Quebec City resident Bobby Rouillard may have found evidence that the game of hockey is more than 200 years older than originally thought.
A hockey-like stick dating from the mid-1600s.
The 35-year-old Rouillard, whose father is a prominent Quebec City antique dealer, recently bought the stick from a nearby collector for $3,000.
Immediately upon seeing it, Rouillard said his suspicions had been aroused by its dark, chocolate-brown colour.
“The stick is made of yellow birch, and it takes centuries for yellow birch to get dark like that.”
In February, Rouillard submitted the stick to Quebec City’s University of Laval for carbon-14 dating.
In mid-March, his suspicions were confirmed when tests found that the stick dated from between 1633 and 1666.
Judging the stick to be of Mi’kmaq origin, a First Nations group native to Nova Scotia and the Eastern regions of Quebec, Rouillard suggested that it may provide a revolutionary new viewpoint on the sociological origins of hockey.
“Credit for the invention of hockey usually goes to a small association of white English speakers,” said Rouillard, referring to a group of McGill University students in Montreal who, in 1877, codified the first rules of modern ice hockey.
According to Rouillard, his stick proves that hockey was already being played by the Mi’kmaq when French explorer Jacques Cartier first set foot on North American soil in 1574.
According to Deborah Guinish, acting director of the Nova Scotia-based Mi’kmaq Association for Cultural Studies, hockey sticks have long constituted a major part of Mi’kmaq craftsmanship.
In the 1800s, said Guinish, many of the game’s earliest players took to the ice wielding Mi’kmaq-made sticks.
Already, several executives at the Society for International Hockey Research have been quick to dismiss Rouillard’s claim as “nonsense.”
However, as Rouillard notes, “they may be hockey experts, but they aren’t wood experts, and I can’t make up carbon-14 results.”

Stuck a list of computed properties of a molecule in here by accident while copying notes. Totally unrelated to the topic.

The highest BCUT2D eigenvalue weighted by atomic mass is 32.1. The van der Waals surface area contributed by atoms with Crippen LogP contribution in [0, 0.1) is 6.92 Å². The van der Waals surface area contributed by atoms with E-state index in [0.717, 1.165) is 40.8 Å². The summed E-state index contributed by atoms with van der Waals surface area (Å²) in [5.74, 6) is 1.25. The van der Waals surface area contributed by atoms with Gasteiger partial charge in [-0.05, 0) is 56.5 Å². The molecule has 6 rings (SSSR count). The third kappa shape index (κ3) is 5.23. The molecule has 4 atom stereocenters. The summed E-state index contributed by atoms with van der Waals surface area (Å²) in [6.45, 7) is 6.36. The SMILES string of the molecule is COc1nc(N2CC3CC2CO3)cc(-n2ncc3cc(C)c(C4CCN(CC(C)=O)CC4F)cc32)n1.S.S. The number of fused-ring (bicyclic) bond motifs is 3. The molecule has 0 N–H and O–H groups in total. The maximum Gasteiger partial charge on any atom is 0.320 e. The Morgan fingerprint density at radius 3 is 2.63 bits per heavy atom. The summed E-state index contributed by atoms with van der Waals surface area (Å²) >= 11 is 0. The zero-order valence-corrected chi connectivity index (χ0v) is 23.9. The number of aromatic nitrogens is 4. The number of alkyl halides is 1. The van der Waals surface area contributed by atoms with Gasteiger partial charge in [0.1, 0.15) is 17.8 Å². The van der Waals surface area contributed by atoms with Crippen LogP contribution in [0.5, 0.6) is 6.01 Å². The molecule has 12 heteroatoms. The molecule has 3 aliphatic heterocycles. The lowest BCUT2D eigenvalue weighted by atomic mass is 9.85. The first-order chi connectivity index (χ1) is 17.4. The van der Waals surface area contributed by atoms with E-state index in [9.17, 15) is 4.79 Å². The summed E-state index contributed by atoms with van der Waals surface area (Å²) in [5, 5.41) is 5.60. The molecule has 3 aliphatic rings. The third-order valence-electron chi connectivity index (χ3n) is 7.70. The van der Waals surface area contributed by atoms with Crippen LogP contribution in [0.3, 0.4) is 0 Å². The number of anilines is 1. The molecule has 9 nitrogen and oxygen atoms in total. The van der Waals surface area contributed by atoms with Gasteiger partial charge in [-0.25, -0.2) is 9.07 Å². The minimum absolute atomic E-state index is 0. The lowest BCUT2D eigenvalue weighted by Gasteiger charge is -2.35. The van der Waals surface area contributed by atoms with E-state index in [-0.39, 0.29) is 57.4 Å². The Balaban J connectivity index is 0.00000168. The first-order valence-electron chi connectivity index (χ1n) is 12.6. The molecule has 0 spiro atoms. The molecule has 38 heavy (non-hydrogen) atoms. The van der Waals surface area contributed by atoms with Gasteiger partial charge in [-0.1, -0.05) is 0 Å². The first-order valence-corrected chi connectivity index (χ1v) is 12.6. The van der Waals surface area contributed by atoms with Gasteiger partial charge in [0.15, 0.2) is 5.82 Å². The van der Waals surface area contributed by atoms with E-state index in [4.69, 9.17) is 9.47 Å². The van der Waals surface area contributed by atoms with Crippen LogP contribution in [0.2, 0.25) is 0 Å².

Craig Campbell, a researcher at the Hockey Hall of Fame in Toronto, was excited by the news.
“(The stick) would obviously suggest to us that hockey is about 200 years older than what is generally accepted.”
Given the stick’s ambiguous origins, Campbell warned that it would be difficult for the Hall of Fame to confirm the stick as authentic.
“A lot of what we do is detective work; tracing items based on known info,” said Campbell. “This stick is out of the blue; it would be very difficult to correctly identify without any known reference point.”
Far from being an influential artifact in early hockey history, Brian Logie, a London, Ontario-based author and hockey stick historian, didn’t even think the stick was worth the original $3,000 price tag.
“It looks very much like a hockey stick from the early 1900s, said Logie.
Noting that while the wood may be 350 years old, he doubts that it represents the age of the stick’s actual carving.
“To the best of our knowledge, there were no hockey teams as we know it back then, why would someone have made a hockey stick if hockey didn’t exist yet?”
Michael Robidoux, an Ottawa-based researcher of hockey and First Nations culture, affirmed that “there’s no disputing at all that the Mi’kmaq were playing stick and ball games in the 1600s.”
However, added Robidoux, it’s a bit of a stretch to label those early games as hockey.
“The idea of calling it a hockey stick should be done with caution,” agreed Ian Brodie, a professor of culture at Cape Breton University. “It was probably a stick used to play a game that was one of the precursors of hockey as we know it.”
Robidoux suggested the stick might even have had a number of uses besides sports: digging, hunting, even warfare.
“There’s speculation that the Iroquois may have sometimes taken lacrosse sticks into battle.”
Tristin Hopper is a Montreal-based writer.